- Paul Sherman/Daily
By Greg Garno, Daily Sports Writer
Published October 12, 2013
ROCHESTER, NY — The Michigan hockey team had been here before — just last season, in fact.
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With a 3-1 lead a year ago, the Wolverines allowed the Rochester Institute of Technology back into the game to force overtime. The Tigers ultimately scored in overtime to upset Michigan and kick off one of the roughest seasons in recent memory.
Fast forward one year, and Michigan was staring at the same scenario after it surrendered a four-goal lead to RIT in the second period on Saturday.
But rather than succumb to the surge this time, the 11th-ranked Wolverines responded thanks to freshman forward Even Allen, whose goal late in the period proved to be the game winner. Michigan closed the third period with two more goals to win 7-4 and remain unbeaten two games into the season.
“I like the start of the game and I liked the end of the game, but I didn’t like the middle part, obviously,” said Michigan coach Red Berenson. “You could see this coming.”
Junior forward Phil Di Giuseppe had two goals while junior forward Alex Guptill had a pair of assists to lead the Wolverines in front of a crowd of more than 10,000.
The score, though, didn’t indicate the lopsided shot total, as Michigan was out-shot 46-27.
“We weren’t playing as hard, and as smart and as defensive as we should have,” Berenson said. “Pretty much everything happened in our zone.”
Allen’s goal, which swung the momentum back in Michigan’s favor, looked like more of an accident than a shot attempt. Tiger goaltender Jordan Ruby, in the midst of repositioning himself, misplayed the shot from outside the left circle and never saw the puck slide behind him.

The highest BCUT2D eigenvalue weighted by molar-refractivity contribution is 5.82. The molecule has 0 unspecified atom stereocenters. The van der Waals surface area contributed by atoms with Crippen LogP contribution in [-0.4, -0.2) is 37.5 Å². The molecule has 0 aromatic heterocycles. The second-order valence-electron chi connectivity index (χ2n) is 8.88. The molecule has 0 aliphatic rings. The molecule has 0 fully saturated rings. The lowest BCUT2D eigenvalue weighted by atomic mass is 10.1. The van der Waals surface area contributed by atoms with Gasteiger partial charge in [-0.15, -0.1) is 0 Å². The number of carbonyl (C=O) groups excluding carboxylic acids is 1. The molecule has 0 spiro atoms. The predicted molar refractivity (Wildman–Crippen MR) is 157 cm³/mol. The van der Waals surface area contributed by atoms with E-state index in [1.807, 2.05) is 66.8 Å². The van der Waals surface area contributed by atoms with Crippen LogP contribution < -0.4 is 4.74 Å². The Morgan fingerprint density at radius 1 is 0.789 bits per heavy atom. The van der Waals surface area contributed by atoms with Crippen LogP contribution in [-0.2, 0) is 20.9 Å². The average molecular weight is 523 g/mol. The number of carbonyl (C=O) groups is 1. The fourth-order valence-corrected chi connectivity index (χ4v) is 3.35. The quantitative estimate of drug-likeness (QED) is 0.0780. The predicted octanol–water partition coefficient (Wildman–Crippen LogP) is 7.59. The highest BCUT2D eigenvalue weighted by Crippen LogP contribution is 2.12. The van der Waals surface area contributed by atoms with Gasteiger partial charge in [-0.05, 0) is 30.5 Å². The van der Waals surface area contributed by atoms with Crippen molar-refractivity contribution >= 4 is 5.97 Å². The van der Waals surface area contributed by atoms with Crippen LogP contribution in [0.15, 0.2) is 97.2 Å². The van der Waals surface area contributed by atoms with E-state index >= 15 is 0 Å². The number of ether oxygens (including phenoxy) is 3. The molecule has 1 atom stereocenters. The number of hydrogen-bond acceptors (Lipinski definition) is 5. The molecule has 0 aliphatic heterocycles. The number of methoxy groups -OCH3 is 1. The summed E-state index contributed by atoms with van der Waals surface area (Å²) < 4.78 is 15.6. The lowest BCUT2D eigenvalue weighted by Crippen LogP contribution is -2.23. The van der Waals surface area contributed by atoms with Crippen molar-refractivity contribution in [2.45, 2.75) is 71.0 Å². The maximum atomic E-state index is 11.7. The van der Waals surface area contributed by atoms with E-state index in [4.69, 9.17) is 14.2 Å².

Michigan kicked off the scoring less than three minutes into the first period, when Guptill slid through the right circle and glided the puck to an untouched Di Giuseppe, who was waiting in front of the crease to drive the puck home for an early power-play goal.
After he missed the exhibition loss to Waterloo (Ont.) and season-opening win over Boston College, Guptill brought a forceful presence around the net that frustrated a porous RIT defense.
Guptill added another assist nearly two minutes later when the Tigers left another forward alone near the crease. This time, it was senior forward Derek DeBlois who knocked in the one-timer.
“I thought (Guptill) got off to a great start,” Berenson said. “He was effective tonight, and that’s just his first game.”
Junior forward Zach Hyman fed both Di Giuseppe and sophomore forward Boo Nieves for the third and fourth goals, respectively, as Michigan closed the period on top.
But RIT took advantage of seven penalties by the Wolverines in the second period, scoring four goals in less than ten minutes.
An early whistle gave RIT the chance to strike back when forward Mike Colavecchia tore through the defense single handedly and poked the puck past sophomore goaltender Steve Racine.
Racine faced an onslaught of shots from the Tigers, laying out time after time to turn the puck the other way. Despite struggling to corral the rebound at times, he still finished with 42 saves.
“I thought (Racine) kept us in the game in the second period,” Berenson said. “Even though they scored four goals, he made some point-blank saves on guys that were wide open, that should never have been wide open.”
The defense, though, looked disorganized in its own zone during the second period and in other spurts during the game, leaving RIT forwards with too much time to set up.
Tiger forward Ben Lynch took advantage when he found himself in the right place four minutes later. A deflection off the pads of Racine went into the slot where Lynch fired the puck into the upper right corner to reenergize the crowd.
“Obviously, you have to get off your toes and start working again,” Di Giuseppe said. “I think it just made us realize that the game wasn’t over. I thought they did a great job of coming back, but I thought we did a better job making sure we won that game.”
Freshman forward Tyler Motte scored his first goal of the season with just under five minutes remaining to put the game out of reach before sophomore forward Andrew Copp added another to make the margin of victory seem much worse than it actually was.
“We maybe thought it was going to be a little easier, but it’s never easier,” Berenson said. “It’s all out, or you’re going the other way.”